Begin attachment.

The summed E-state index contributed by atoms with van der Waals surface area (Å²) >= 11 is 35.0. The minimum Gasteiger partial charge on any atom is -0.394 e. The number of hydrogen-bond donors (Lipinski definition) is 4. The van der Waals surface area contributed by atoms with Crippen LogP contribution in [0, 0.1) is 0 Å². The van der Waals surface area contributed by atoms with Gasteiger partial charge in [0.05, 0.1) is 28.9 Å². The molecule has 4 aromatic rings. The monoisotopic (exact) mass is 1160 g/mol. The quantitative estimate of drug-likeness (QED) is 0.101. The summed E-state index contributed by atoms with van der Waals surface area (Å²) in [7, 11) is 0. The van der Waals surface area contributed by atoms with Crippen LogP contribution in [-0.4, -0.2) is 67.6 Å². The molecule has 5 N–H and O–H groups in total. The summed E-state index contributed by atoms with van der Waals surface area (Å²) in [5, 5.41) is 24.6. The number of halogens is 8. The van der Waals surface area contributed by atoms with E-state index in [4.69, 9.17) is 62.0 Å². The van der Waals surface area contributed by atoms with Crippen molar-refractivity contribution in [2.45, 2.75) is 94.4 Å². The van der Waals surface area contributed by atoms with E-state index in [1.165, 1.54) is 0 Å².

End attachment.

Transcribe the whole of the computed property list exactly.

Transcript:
The summed E-state index contributed by atoms with van der Waals surface area (Å²) >= 11 is 35.0. The minimum Gasteiger partial charge on any atom is -0.394 e. The number of hydrogen-bond donors (Lipinski definition) is 4. The van der Waals surface area contributed by atoms with Crippen LogP contribution in [0, 0.1) is 0 Å². The van der Waals surface area contributed by atoms with Gasteiger partial charge in [0.05, 0.1) is 28.9 Å². The molecule has 4 aromatic rings. The monoisotopic (exact) mass is 1160 g/mol. The quantitative estimate of drug-likeness (QED) is 0.101. The summed E-state index contributed by atoms with van der Waals surface area (Å²) in [7, 11) is 0. The van der Waals surface area contributed by atoms with Crippen LogP contribution in [-0.4, -0.2) is 67.6 Å². The molecule has 5 N–H and O–H groups in total. The summed E-state index contributed by atoms with van der Waals surface area (Å²) in [5, 5.41) is 24.6. The number of halogens is 8. The van der Waals surface area contributed by atoms with E-state index in [4.69, 9.17) is 62.0 Å². The van der Waals surface area contributed by atoms with Crippen molar-refractivity contribution in [2.45, 2.75) is 94.4 Å². The van der Waals surface area contributed by atoms with E-state index in [1.165, 1.54) is 0 Å².